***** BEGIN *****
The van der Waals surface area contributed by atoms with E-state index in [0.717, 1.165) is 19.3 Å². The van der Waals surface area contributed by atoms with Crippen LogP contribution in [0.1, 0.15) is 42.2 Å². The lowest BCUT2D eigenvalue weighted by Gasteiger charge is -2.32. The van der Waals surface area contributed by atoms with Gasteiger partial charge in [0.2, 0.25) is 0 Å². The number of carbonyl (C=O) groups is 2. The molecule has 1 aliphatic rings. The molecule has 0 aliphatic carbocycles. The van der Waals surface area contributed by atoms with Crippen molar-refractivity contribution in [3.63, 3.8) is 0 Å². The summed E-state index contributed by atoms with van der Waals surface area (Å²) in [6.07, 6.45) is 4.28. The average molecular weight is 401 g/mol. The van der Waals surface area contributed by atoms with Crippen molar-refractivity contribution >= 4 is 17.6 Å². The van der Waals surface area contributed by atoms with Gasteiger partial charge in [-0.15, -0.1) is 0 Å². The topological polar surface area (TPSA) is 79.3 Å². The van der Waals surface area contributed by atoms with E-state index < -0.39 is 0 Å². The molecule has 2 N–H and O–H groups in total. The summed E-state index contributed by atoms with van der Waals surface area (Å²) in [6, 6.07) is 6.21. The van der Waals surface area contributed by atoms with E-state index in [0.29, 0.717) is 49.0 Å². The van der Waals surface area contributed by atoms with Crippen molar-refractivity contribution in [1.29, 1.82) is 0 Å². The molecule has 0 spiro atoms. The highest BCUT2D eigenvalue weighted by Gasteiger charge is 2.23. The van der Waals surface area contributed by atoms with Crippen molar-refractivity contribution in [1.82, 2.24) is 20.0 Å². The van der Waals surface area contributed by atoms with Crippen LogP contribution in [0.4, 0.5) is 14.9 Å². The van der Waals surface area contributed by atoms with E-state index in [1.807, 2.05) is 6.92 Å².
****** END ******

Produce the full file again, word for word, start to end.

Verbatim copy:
The van der Waals surface area contributed by atoms with E-state index in [0.717, 1.165) is 19.3 Å². The van der Waals surface area contributed by atoms with Crippen LogP contribution in [0.1, 0.15) is 42.2 Å². The lowest BCUT2D eigenvalue weighted by Gasteiger charge is -2.32. The van der Waals surface area contributed by atoms with Gasteiger partial charge in [0.2, 0.25) is 0 Å². The number of carbonyl (C=O) groups is 2. The molecule has 1 aliphatic rings. The molecule has 0 aliphatic carbocycles. The van der Waals surface area contributed by atoms with Crippen molar-refractivity contribution in [3.63, 3.8) is 0 Å². The summed E-state index contributed by atoms with van der Waals surface area (Å²) in [6.07, 6.45) is 4.28. The average molecular weight is 401 g/mol. The van der Waals surface area contributed by atoms with Crippen molar-refractivity contribution >= 4 is 17.6 Å². The van der Waals surface area contributed by atoms with Gasteiger partial charge in [-0.15, -0.1) is 0 Å². The topological polar surface area (TPSA) is 79.3 Å². The van der Waals surface area contributed by atoms with E-state index < -0.39 is 0 Å². The molecule has 2 N–H and O–H groups in total. The summed E-state index contributed by atoms with van der Waals surface area (Å²) in [6, 6.07) is 6.21. The van der Waals surface area contributed by atoms with E-state index in [0.29, 0.717) is 49.0 Å². The van der Waals surface area contributed by atoms with Crippen molar-refractivity contribution in [1.29, 1.82) is 0 Å². The molecule has 0 spiro atoms. The highest BCUT2D eigenvalue weighted by Gasteiger charge is 2.23. The van der Waals surface area contributed by atoms with Crippen molar-refractivity contribution in [1.82, 2.24) is 20.0 Å². The van der Waals surface area contributed by atoms with Crippen LogP contribution in [0.4, 0.5) is 14.9 Å². The van der Waals surface area contributed by atoms with E-state index in [1.807, 2.05) is 6.92 Å².